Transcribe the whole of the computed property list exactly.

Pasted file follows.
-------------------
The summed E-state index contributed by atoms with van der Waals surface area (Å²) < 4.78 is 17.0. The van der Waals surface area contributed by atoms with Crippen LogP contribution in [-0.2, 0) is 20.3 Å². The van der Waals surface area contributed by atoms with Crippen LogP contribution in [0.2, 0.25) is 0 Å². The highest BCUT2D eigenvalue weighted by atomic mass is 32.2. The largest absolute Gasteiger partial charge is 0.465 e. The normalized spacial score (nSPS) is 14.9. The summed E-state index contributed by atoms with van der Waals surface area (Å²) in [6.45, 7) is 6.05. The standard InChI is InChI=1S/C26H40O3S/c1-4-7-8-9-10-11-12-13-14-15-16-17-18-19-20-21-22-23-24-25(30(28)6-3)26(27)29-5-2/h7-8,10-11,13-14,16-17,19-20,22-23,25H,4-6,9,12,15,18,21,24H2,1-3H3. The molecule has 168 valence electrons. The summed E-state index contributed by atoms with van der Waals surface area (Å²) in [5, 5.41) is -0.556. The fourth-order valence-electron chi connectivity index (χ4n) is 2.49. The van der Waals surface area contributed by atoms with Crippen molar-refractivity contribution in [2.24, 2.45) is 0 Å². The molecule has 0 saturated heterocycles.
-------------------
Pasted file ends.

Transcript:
The summed E-state index contributed by atoms with van der Waals surface area (Å²) < 4.78 is 17.0. The van der Waals surface area contributed by atoms with Crippen LogP contribution in [-0.2, 0) is 20.3 Å². The van der Waals surface area contributed by atoms with Crippen LogP contribution in [0.2, 0.25) is 0 Å². The highest BCUT2D eigenvalue weighted by atomic mass is 32.2. The largest absolute Gasteiger partial charge is 0.465 e. The normalized spacial score (nSPS) is 14.9. The summed E-state index contributed by atoms with van der Waals surface area (Å²) in [6.45, 7) is 6.05. The standard InChI is InChI=1S/C26H40O3S/c1-4-7-8-9-10-11-12-13-14-15-16-17-18-19-20-21-22-23-24-25(30(28)6-3)26(27)29-5-2/h7-8,10-11,13-14,16-17,19-20,22-23,25H,4-6,9,12,15,18,21,24H2,1-3H3. The molecule has 168 valence electrons. The summed E-state index contributed by atoms with van der Waals surface area (Å²) in [5, 5.41) is -0.556. The fourth-order valence-electron chi connectivity index (χ4n) is 2.49. The van der Waals surface area contributed by atoms with Crippen molar-refractivity contribution in [2.24, 2.45) is 0 Å². The molecule has 0 saturated heterocycles.